You are exactly right that there too few insurance companies currently on the market. I feel terribly for the people in countries where the government determines the healthcare with no competition whatsoever. I understand that mergers were a serious problem, but a bigger problem is the totally understandable lack of new companies, new ways of doing business. Would you want to enter a market that is so horribly overregulated? Would you want to sell someone fire insurance if their home was already on fire?

    When you speak of healthcare, as we typically define it–treatment from a professional, hospitalization, medicines–you are speaking of the efforts of another person or group of people, and others’ resources as well. There isn’t a human right for that. Our human rights entail what other people may not do to us, not what they must do for us.

  7. australis Says:

    It’s ironic that countries with mixed private and gov. provided health care can feel terribly for the people in countries like the US with their Health Insurance system or lack of it! Such countries don’t wish to lose their gov. provided health services.

    In Australia all Public Hospital services are tax funded and free to patients– Private Health Insurance is available for Private Hospitals but without the restrictions we read about. Our Universal Medicare, funded by 1.5% tax on most people’s taxable income, enables everyone access to private Medical practitioners and services. The patient pays the gap between the set Medicare rebate for each particular service and the fee for service charged. As these are private practitioners, this fee can vary, but not the gov.rebate. Most services are covered including expensive diagnostics. If the doctor orders the service, that’s sufficient.There’s no gov. interference; it’s a doctor-patient situation.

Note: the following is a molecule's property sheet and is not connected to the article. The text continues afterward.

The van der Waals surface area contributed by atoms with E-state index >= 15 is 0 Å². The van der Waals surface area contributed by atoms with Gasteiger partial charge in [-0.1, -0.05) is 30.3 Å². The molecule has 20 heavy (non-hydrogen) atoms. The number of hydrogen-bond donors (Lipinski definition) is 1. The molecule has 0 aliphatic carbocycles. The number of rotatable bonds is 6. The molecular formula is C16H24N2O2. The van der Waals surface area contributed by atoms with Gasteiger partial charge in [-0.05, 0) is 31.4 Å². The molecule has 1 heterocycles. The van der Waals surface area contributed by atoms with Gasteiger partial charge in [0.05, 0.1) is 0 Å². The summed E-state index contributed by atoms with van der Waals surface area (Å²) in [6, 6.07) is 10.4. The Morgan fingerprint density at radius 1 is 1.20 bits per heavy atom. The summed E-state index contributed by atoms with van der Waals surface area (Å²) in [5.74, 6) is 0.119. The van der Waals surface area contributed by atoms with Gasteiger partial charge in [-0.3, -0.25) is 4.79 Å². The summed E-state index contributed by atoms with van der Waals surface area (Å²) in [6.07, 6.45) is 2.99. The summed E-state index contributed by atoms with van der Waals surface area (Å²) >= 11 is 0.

I’ve not met anyone who doesnt think access to medical attention is not a human right; not least an ‘humane’ consideration. We follow the various international Health Reform situations with interest, as increasing costs and population place strains on every Health Care system, thus requiring constant assessments and considerations to maintain them. There are a lot of different options and systems operating worldwide for us to peruse and perhaps learn from.